Brad and Angie popped over to Venice this week-end to attend to the small matter of George Clooney’s star-spangled wedding before returning to Gozo to continue their ten-week filming stint in Malta and Gozo.
Recently hitched up in marriage bonds themselves, Angelina Jolie and Brad Pitt chose small and extremely cute Mgarr ix-Xini Bay as the location for their new blockbuster film, their second film together. The surrounding valleys are encircled by high rocks and the secluded pebble beach offers clear waters which make it ideal for underwater photography.
Named as “By the Sea”, the script of the love story has been penned by Angelina herself and is also being directed by her too.
However, none of this is really earth-shattering news because currently four films are being shot simultaneously in Malta creating a new record. Besides “By the Sea”, the others are “Clavius”, “Andron” and “Dove Keepers”. The film “Clavius” is being directed by Kevin Reynolds (of “The Count of Monte Cristo” fame which was also mainly shot in Malta in 2002) and features Joseph Fiennes (who featured in “Hercules”) and Tom Felton from “Harry Potter” features.
In all these productions are calculated to top €60 million inflow of cash to Malta and Gozo – besides attracting the fame and glamour.
Without any facilities “The Malta Story” was filmed in 1953, depicting Malta’s role in the Second World War. This was followed in 1956 with “The Battle of the River Plate” and “The Baby and the Battleship”.
However, the permanence of the film industry continued building, increasingly making Malta a popular filming location over the years. The first step was taken in 1963 when the SFX wizard Benjamin ‘Jim’ Hole was filming on the Spanish coast when he encountered stormy seas which turned his filming experience into a nightmare.
Visiting Malta one year later Jim decided to build a shallow “horizon” tank for his next water-based film called “The Bedford Incident”. The tank was built and later kept in operation for other potential films and the whole operation became managed by Malta Film Facilities, later Mediterranean Film Facilities and today known as The Malta Film Commission.
Momentum was increasing steadily and the facilities hosted several large films such as the mini-series “Orca The Whale” and “Christopher Columbus”. In 1980 a second concave sea-tank was built by British producer Lord Lew Grade for his film “Raising the Titanic”.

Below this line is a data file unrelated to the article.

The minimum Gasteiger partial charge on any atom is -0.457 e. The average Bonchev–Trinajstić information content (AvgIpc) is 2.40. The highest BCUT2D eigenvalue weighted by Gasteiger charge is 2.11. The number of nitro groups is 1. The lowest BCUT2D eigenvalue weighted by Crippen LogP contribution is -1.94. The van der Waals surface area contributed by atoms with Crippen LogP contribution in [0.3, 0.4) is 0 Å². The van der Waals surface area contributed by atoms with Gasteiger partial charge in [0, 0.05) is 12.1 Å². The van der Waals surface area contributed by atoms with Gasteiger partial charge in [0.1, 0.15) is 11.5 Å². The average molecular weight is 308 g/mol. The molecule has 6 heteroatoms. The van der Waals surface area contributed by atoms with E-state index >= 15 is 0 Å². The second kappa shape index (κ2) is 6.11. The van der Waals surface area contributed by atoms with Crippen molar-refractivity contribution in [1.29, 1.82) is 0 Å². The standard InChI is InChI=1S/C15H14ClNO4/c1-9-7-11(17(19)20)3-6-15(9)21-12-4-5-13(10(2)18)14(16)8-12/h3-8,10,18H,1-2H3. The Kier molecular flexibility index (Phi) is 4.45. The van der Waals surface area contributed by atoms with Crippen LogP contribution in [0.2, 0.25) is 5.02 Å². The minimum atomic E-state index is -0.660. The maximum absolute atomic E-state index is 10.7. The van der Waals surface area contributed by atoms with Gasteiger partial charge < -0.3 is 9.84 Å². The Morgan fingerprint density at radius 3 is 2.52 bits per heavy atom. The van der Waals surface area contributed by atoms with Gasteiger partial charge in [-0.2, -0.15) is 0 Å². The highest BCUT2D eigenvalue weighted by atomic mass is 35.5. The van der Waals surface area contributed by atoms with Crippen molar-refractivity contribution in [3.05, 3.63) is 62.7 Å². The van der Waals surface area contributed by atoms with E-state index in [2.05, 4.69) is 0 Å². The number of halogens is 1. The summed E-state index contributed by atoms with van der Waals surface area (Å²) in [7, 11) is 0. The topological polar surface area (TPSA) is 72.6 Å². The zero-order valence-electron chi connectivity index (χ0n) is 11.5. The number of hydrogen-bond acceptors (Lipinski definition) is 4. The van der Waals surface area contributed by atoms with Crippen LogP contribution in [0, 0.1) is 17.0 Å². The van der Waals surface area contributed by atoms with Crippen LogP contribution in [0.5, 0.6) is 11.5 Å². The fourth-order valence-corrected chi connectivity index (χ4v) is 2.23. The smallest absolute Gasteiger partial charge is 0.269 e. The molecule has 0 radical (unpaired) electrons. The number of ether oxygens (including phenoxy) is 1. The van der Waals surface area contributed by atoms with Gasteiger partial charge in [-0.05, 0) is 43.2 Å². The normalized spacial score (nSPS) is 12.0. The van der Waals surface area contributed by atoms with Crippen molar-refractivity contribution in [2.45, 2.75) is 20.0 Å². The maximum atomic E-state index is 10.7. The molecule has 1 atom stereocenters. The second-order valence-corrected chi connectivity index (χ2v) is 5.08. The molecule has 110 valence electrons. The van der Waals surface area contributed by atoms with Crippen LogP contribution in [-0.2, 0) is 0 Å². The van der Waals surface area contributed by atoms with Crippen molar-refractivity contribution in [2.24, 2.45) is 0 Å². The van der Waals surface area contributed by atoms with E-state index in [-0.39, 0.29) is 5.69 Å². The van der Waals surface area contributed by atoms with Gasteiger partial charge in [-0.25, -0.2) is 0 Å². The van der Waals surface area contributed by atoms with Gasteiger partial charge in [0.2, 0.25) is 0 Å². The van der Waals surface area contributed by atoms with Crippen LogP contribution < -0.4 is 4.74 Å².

In the early days there were a few conflicts between artistic licence and the conservative attitude of the people and particularly the Church authorities. In the late 60s, the British pop star and producer Anthony Newly selected Ramla Bay in Gozo as suitable for filming “Whatever happened to Hieronymous Merkin?”, a film featuring his then wife Joan Collins and in the finality a total flop.
For one of his shoots on Ramla beach in 1969, Newly had a statue of the Madonna and Child hidden and draped in cloth and all hell broke loose as Gozitans and Church authorities were outraged.
Malta as a location became more and more renowned. Not only was the all-weather tank much sought after (apparently the largest in the film world and also constructed in a way as to make the actual sea a background horizon) but other Maltese skills in set construction, costuming and the availability of accomplished extras added to the advantages.
On the downside Oliver Reed died in Malta in 2000 after going on one of his famed drinking binges during the filming of “Gladiator” and Hank Marvin was unceremoniously expelled after being drunk in the lobby of the Hotel Hilton and indulging in a round of unseemly fisticuffs with some of the staff. On the upside, stars like Joan Collins, Roger Moore, Madonna, Pierce Brosnan producer Steven Spielberg and many others have filmed in Malta.
The 1970s was the real take-off point with filming of “Shout at the Devil”, “Midnight Express”, “Zeppelin”, “When Eight Bells Toll”, “Force 10 from Navarone”, “The Golden Voyage of Sinbad”, “Murphy’s War” and ”Orca” amongst the most notable.
The 1980s began spectacularly with the filming of “Popeye” (Malta still has the original Popeye Village set as a tourist attraction), “Raise the Titanic” and “Clash of the Titans”.
In more recent times top productions such as “Gladiator”, “Troy”, Steven Spielberg’s re-enactment of the Munich Olympics tragedy “Munich”, “The Da Vinci Code”, “Alexander”, “The Count of Monte Cristo”, “Kon Tiki” and “World War Z” all have Malta parentage.
In addition to major film productions, Malta’s facilities have hosted a wealth of televised mini-series such as “Sinbad the Sailor” and “Shelly” and an innumerable number of product adverts.
Well, it’s not Hollywood and it’s not Bollywood but there are increasing whispers that Malta as a filming locality has become “The Hollywood of the Mediterranean”!